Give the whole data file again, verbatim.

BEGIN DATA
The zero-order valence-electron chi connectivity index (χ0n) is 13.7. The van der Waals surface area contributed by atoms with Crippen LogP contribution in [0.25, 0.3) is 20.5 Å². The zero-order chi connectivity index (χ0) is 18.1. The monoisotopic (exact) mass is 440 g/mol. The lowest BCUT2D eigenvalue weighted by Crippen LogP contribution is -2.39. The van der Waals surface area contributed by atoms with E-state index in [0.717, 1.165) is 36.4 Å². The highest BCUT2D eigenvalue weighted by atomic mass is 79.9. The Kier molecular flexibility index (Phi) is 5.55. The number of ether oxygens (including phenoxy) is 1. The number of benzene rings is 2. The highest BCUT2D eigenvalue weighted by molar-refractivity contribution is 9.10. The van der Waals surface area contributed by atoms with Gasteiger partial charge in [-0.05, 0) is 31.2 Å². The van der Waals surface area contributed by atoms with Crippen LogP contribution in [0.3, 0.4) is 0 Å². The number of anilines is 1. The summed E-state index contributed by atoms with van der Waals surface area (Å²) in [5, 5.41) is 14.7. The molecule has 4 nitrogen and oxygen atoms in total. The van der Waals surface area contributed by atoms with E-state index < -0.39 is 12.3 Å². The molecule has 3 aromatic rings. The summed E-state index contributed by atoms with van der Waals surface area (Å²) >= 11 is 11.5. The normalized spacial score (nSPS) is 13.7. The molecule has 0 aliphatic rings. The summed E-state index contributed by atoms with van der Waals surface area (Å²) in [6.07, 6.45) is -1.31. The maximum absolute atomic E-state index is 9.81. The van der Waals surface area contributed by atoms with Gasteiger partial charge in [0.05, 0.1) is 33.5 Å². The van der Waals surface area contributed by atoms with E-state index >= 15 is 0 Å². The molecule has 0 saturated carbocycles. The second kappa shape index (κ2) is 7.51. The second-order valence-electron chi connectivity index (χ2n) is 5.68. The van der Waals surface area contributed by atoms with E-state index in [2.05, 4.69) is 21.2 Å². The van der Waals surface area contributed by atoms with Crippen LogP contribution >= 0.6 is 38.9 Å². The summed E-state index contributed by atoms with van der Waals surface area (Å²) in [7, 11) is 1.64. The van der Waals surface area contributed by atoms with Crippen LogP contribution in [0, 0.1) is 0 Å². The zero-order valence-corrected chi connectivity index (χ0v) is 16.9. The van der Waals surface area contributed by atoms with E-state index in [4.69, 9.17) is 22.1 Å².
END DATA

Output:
The zero-order valence-electron chi connectivity index (χ0n) is 13.7. The van der Waals surface area contributed by atoms with Crippen LogP contribution in [0.25, 0.3) is 20.5 Å². The zero-order chi connectivity index (χ0) is 18.1. The monoisotopic (exact) mass is 440 g/mol. The lowest BCUT2D eigenvalue weighted by Crippen LogP contribution is -2.39. The van der Waals surface area contributed by atoms with E-state index in [0.717, 1.165) is 36.4 Å². The highest BCUT2D eigenvalue weighted by atomic mass is 79.9. The Kier molecular flexibility index (Phi) is 5.55. The number of ether oxygens (including phenoxy) is 1. The number of benzene rings is 2. The highest BCUT2D eigenvalue weighted by molar-refractivity contribution is 9.10. The van der Waals surface area contributed by atoms with Gasteiger partial charge in [-0.05, 0) is 31.2 Å². The van der Waals surface area contributed by atoms with Crippen LogP contribution in [0.3, 0.4) is 0 Å². The number of anilines is 1. The summed E-state index contributed by atoms with van der Waals surface area (Å²) in [5, 5.41) is 14.7. The molecule has 4 nitrogen and oxygen atoms in total. The van der Waals surface area contributed by atoms with E-state index < -0.39 is 12.3 Å². The molecule has 3 aromatic rings. The summed E-state index contributed by atoms with van der Waals surface area (Å²) >= 11 is 11.5. The normalized spacial score (nSPS) is 13.7. The molecule has 0 aliphatic rings. The summed E-state index contributed by atoms with van der Waals surface area (Å²) in [6.07, 6.45) is -1.31. The maximum absolute atomic E-state index is 9.81. The van der Waals surface area contributed by atoms with Gasteiger partial charge in [0.05, 0.1) is 33.5 Å². The van der Waals surface area contributed by atoms with E-state index >= 15 is 0 Å². The molecule has 0 saturated carbocycles. The second kappa shape index (κ2) is 7.51. The second-order valence-electron chi connectivity index (χ2n) is 5.68. The van der Waals surface area contributed by atoms with E-state index in [2.05, 4.69) is 21.2 Å². The van der Waals surface area contributed by atoms with Crippen LogP contribution >= 0.6 is 38.9 Å². The summed E-state index contributed by atoms with van der Waals surface area (Å²) in [7, 11) is 1.64. The van der Waals surface area contributed by atoms with Crippen LogP contribution in [0, 0.1) is 0 Å². The zero-order valence-corrected chi connectivity index (χ0v) is 16.9. The van der Waals surface area contributed by atoms with E-state index in [4.69, 9.17) is 22.1 Å².